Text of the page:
• A Social Liberal 20th Oct '14 - 10:42am

    Simon, Liberal Neil

    all advertisements for jobs within the Conservative party (and for that matter Labour – but not the Liberal Democrats, unless it is in the application pack) demand that an applicant have sympathies with the aims of that party. I quote a Tory advert “You will be sympathetic with the views of the Conservative party.”, and a labour one “The post holder will have a strong commitment to the Labour Party”

  • Did Clegg not work for Brittan at the EU, in which circumstance party orientation would surely not matter.

    Good job ordinary voters don’t read this stuff.

  • Regardless of what you think of privileged, wealthy and conservative women telling girls in state schools they too can succeed without the benefit of privilege, wealth and political connections, surely there’s something terribly wrong with promoting somebody as a role model just because they are somebody else’s wife?

  • Tsar Nicolas 20th Oct '14 - 11:21am

    @Robin Lynn

    “Did Clegg not work for Brittan at the EU?”

    Yes, and that indicates to me that NC has been a Tory all along.

  • First comment is appalling.

    Mrs Clegg is incorrect nomenclature, that is not her name. The normal sticklers for facts and evidence don’t appear to have picked this up..

    @ Liberal Neil “My father is a staunch Conservative, no-one’s ever questioned my liberalism on that basis.” Same here, tho no doubt my gender will cause people to be concerned I don’t have a mind of my own.

  • @ Paul Barker “Hard to know where to start with some of the comments above. Say something positive about a strong woman & the usual response is a wave of snide, bitchy & misogynist comments from men. Libdem sites are no different, sadly. I would reccomend deleting all the comments so far & starting again.”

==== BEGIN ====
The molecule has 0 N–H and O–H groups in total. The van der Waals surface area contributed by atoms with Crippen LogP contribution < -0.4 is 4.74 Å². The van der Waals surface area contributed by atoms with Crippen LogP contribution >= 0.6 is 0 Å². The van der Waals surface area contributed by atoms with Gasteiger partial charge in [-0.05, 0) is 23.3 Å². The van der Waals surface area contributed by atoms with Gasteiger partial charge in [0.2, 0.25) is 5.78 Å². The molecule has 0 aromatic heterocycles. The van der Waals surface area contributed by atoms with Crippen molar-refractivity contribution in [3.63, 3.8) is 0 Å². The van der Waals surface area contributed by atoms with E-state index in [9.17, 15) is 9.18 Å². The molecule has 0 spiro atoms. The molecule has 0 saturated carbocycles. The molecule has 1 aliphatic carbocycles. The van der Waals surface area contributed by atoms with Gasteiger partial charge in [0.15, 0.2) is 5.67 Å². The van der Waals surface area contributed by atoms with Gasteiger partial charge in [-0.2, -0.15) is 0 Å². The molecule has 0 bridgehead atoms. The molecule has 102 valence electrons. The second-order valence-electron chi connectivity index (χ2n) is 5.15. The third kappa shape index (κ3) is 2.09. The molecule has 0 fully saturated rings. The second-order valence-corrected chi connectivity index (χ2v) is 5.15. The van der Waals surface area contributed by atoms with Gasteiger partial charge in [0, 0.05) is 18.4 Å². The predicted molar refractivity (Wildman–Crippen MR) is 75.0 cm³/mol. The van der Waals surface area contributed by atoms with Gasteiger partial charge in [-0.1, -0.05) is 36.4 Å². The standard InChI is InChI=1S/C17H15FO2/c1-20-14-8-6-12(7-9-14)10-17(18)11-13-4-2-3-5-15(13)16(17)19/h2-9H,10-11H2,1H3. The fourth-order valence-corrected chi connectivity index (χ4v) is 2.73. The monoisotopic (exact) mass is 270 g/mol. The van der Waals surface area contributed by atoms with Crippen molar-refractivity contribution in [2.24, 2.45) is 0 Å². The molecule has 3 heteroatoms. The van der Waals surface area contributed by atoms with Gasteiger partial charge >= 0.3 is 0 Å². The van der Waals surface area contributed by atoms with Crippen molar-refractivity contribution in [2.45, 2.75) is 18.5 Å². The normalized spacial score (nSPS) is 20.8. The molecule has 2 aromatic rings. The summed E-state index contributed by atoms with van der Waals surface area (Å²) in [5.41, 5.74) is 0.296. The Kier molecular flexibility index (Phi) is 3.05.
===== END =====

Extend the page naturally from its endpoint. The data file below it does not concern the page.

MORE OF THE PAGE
Hear, hear. It’s an embarrassment., quite frankly.

  • Is the argument genuinely being made here that no one who has been associated with another political party should be allowed to be a Lib Dem? I can think of a certain Cabinet member who falls foul of this, although it might be one that “A Social Liberal” is pretty sympathetic towards!

  • To Richard S (above) Give your 7 year old daughter Lynne Featherstone as role model 🙂 she is 100% her own person 🙂

  • Caron Lindsay Caron Lindsay 20th Oct '14 - 1:13pm

    I think this thread is proof of the culture of casual sexism in this party. We post something good about a successful, inspirational Lib Dem who is doing a great deal to motivate women and girls both inside and outside the party and all we get is a stream of objectionable comments implying that her views might be akin to those of her father’s and her background.